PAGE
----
The Rise of the Materialistic Family Culture

November 06, 2020

One of my longtime favorite terms is family culture. Those two words are so rich with ideas and sum up so much of what I think and care about. When I first heard the term I wouldn’t say it was widely used (in that it wasn’t part of the common vernacular), and it had a very specific meaning. But in recent years I have started to see the idea bandied about more and more, especially on visual-heavy platforms like Instagram. It’s the same sort of phrase, but it doesn’t mean the same thing. This is the rise of the consumeristic, materialistic, curated “family culture”.

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Parenting with Authority and Mutual Respect

September 29, 2020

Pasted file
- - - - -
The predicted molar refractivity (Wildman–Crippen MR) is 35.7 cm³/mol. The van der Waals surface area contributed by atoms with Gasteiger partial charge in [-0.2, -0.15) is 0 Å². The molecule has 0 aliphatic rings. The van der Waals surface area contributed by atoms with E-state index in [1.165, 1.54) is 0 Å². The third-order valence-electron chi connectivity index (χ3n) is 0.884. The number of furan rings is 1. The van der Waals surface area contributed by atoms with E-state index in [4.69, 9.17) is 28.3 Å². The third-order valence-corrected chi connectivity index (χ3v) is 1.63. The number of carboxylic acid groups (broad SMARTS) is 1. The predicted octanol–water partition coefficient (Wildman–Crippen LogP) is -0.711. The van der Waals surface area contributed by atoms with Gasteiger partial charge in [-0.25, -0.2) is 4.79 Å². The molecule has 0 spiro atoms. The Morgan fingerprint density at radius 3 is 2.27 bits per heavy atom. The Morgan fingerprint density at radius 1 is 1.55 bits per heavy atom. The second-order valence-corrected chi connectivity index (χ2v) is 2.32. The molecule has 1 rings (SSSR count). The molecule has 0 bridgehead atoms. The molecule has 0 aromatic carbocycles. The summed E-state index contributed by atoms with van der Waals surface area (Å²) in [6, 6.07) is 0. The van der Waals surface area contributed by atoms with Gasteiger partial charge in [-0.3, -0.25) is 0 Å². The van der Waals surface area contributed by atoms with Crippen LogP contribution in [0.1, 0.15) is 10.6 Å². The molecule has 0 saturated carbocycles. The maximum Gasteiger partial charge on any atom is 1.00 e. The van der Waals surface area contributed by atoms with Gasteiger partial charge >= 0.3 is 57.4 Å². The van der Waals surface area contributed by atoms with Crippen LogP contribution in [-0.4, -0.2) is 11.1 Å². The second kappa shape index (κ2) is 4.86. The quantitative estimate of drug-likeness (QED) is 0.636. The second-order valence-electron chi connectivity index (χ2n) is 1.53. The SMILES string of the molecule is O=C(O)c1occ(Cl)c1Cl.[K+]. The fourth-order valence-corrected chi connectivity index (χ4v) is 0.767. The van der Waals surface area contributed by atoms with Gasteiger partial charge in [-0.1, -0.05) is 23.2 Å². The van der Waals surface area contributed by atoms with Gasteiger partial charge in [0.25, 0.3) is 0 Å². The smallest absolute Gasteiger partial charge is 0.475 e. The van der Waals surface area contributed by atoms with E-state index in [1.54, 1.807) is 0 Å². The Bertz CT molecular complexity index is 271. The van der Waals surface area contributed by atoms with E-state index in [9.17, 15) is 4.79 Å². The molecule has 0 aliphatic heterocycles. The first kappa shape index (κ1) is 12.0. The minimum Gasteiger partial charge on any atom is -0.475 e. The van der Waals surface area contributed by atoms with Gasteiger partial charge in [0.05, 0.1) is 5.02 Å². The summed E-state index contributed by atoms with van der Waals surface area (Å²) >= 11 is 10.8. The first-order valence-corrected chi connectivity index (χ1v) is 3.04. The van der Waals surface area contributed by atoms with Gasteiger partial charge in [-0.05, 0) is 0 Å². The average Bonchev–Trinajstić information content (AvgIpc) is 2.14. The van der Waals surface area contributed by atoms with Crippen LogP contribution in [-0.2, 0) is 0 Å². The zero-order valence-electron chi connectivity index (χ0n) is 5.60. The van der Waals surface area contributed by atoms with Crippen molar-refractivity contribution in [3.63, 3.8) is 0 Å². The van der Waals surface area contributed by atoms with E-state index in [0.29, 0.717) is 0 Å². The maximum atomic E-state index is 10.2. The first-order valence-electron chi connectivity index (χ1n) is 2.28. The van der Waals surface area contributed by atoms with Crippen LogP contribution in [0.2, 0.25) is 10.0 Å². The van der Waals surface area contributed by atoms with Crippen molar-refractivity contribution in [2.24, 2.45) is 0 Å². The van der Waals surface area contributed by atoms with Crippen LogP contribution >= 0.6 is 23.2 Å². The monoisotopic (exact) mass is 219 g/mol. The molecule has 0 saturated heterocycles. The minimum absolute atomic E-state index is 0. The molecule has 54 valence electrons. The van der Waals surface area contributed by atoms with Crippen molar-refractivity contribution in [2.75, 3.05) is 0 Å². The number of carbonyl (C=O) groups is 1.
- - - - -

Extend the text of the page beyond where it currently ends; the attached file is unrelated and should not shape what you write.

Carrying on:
One of the benefits of realizing that my authority as a parent is “divinely deputed” (as Charlotte Mason puts it), that it lies in the office and not in me as an individual, is that it quells that sort of fearful grasping to establish or defend my authority that besieges me in my lesser moments. It needn’t be asserted as much as accepted. Sure, it can be forfeited, but it is as easily forfeited through arbitrariness and autocracy (which Mason defines as “independent or self-derived power”) as it is through abdication or neglect. When I am grasping for authority through my own will, I typically harp on the respect I believe I deserve but am not receiving: the disrespect that my children are showing me. And in fear and frustration I believe it is a thing that can be demanded and procured through brute force. It is only when I have a quiet confidence in my authority under Authority, the realization that I am authorized, that the grasping falls away, and I am able to see that respect is not unilateral, but mutual. You could say that authority belongs to the office of parents as a (Divine) Natural Right, and the philosophy of Natural Rights also gave us the concept of the dignity of all people. Like authority, this dignity is not self-derived, but is due to the Imago Dei that each person bears. Respect is simply an active recognition of that dignity. Certainly we all believe that our children are made in the image of God. We have no greater right to be disrespectful (to be rude, to roll our eyes, to deprecate, to mock) than they do.

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